For years, Workers’ Liberty has been talking about ‘social reproduction’, a term that covers all sorts of domestic labour, such as caring for people, keeping workers fed and fit for work and bringing children into the world. This work carries little status because it has traditionally been performed by women for free in the home. In the world of paid employment, so-called ‘women’s work’, such as caring and cleaning, has also been notoriously undervalued and underpaid.
Despite its low status, this work is essential for society and for the capitalist economy. Before the pandemic, a lot of it was taking place in our houses for free, supplemented by informal care networks (mostly women). From the capitalists’ perspective, our free labour, plus a small amount of government support – schools, nurseries, etc. – meant that enough workers could keep turning up for work each day, the economy could keep ticking over and there was no real need to ask how this miracle was being achieved.
It was an inadequate arrangement. Ask any woman who has been excluded from work or faced discrimination because of the lack of social support for caring roles. Ask any parent stressed about trying to work and care, trying to pay for private childcare in a low waged economy or else lose their job. We already knew that the whole arrangement hung by a thread. Then Covid-19 came along and broke it.
Schools and childcare settings closed to the majority of children between March and September 2020 and again in January 2021. For most of the last year, a lot of parents have attempted to provide childcare and education at home – often at a cost of being able to work. Since Covid came along, it’s certainly felt like childcare and tasks relating to ‘social reproduction’ have been a lot more visible. But, overall, the press, the unions and the Labour Party have not been nearly angry enough about what we’ve seen. The pandemic has shone a light on age-old problems: systematic devaluation of social reproduction and deep-rooted sexism in our society. We’ve got to use this opportunity to demand something radically better, especially because all evidence so far is that Covid has further entrenched women’s inequality.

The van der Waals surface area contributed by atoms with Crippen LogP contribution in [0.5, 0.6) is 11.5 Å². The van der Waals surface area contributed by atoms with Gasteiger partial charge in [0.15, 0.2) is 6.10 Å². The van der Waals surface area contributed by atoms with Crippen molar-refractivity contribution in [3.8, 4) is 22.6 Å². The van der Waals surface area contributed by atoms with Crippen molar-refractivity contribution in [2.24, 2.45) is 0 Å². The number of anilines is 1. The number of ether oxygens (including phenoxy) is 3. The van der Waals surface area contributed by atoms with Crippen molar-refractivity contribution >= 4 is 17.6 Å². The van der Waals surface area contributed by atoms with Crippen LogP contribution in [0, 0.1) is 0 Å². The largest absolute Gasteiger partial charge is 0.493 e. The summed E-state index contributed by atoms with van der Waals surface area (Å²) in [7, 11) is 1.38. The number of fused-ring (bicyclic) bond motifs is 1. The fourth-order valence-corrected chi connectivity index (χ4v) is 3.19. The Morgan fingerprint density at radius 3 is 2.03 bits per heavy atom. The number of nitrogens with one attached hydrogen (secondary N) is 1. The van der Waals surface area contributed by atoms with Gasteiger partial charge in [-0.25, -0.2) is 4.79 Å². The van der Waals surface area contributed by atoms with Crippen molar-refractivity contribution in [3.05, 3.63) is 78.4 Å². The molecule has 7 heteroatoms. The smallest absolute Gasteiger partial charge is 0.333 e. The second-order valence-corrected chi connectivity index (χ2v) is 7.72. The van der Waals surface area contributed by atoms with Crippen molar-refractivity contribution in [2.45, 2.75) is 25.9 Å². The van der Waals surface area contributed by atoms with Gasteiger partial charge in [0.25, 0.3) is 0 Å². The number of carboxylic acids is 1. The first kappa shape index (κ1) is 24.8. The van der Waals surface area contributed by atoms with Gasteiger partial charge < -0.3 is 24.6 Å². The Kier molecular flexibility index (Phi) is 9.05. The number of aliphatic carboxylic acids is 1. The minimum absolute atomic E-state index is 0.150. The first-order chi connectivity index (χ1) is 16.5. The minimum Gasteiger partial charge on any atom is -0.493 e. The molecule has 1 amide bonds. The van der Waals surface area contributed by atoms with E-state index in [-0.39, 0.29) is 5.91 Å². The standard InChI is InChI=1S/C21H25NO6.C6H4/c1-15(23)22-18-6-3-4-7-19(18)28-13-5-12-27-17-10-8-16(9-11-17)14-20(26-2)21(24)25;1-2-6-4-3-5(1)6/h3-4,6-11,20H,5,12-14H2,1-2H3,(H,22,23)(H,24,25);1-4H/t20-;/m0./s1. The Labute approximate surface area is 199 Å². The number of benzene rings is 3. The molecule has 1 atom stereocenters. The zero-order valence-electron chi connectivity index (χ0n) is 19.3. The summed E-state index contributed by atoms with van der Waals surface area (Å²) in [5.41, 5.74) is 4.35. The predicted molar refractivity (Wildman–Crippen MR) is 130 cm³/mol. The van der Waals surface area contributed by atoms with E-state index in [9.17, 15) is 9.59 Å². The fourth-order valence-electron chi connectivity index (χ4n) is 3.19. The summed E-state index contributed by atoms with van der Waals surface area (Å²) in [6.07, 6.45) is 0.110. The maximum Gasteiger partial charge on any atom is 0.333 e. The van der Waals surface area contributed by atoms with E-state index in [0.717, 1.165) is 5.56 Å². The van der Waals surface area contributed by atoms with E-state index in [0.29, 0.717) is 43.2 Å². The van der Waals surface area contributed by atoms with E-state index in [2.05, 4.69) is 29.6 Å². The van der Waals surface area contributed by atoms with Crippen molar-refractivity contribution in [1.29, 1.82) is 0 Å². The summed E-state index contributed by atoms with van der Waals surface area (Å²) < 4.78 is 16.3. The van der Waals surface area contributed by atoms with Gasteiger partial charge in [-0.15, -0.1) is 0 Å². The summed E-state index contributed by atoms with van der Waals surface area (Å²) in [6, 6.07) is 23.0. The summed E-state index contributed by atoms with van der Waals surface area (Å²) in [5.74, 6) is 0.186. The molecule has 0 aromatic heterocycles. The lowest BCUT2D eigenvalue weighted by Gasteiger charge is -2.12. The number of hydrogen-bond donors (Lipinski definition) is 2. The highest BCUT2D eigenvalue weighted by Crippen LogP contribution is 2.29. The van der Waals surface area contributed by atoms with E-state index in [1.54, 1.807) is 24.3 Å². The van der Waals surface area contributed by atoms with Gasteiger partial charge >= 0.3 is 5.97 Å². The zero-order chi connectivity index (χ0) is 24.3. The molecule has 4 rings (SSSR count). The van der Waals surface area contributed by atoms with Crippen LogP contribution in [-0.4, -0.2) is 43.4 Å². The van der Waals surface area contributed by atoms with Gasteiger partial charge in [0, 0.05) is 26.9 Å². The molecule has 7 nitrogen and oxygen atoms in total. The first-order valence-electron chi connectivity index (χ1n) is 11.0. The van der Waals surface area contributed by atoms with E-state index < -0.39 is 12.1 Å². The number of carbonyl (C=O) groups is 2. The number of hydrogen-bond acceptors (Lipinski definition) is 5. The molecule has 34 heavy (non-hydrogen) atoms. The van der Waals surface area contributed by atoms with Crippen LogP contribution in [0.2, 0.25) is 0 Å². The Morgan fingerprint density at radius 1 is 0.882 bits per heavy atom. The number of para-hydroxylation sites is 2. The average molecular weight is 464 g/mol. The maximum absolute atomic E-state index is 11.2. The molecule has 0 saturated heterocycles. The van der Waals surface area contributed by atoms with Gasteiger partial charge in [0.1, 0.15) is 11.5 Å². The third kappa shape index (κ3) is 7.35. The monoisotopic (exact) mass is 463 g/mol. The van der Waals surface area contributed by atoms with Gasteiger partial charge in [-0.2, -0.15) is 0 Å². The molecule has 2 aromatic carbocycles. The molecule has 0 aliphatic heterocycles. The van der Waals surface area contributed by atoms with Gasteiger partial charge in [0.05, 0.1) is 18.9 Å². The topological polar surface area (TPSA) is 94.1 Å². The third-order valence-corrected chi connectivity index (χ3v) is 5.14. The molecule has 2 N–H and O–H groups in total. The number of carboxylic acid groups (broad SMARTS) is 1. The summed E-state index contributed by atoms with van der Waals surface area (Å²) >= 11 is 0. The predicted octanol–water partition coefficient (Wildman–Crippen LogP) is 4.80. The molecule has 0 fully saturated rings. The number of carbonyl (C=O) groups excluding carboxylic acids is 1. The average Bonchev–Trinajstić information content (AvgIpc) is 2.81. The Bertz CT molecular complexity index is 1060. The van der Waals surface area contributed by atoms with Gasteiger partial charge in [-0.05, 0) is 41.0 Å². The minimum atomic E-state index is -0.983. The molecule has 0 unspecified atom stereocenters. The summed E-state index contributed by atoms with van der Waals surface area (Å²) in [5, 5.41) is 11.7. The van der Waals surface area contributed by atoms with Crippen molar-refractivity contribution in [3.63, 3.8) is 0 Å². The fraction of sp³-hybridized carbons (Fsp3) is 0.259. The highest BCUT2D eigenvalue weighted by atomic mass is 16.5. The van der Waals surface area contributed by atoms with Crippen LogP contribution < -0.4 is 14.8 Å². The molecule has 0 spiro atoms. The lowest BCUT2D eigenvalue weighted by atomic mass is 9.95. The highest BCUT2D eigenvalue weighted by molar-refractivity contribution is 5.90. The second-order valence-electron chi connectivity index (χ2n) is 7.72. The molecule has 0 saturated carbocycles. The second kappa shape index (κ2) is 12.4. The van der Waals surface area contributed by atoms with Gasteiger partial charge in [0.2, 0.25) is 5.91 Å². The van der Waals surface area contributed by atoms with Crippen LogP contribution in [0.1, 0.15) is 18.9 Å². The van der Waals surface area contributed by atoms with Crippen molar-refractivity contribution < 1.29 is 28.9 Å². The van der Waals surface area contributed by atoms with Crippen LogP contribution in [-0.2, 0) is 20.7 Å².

Women’s Fightback has spoken to several women about their experiences during the pandemic. We’ve also read some of the studies that have started to come out. We are beginning a conversation about what Covid-19 has revealed about women’s roles and inequality and are starting to sketch out a vision for a way forward. Here is what they said:
“The experience of Covid has highlighted how oppressive and exclusionary the idea of ‘the household’ is. Of course, from a public health point of view, there wasn’t really any other way around this than to set guidelines based on who you live with. But it’s a nightmare for women across the world because all the ways we have found to manage and mitigate the double or triple burden of paid employment and unpaid labour in the home and more general social reproduction of caring for our families and neighbours has been completely turned upside down. We always say it takes a village to raise a child. There shouldn’t be so much expectation that all the caring can be done within one unit. The expectation that women we can care without wider social support is oppressive.”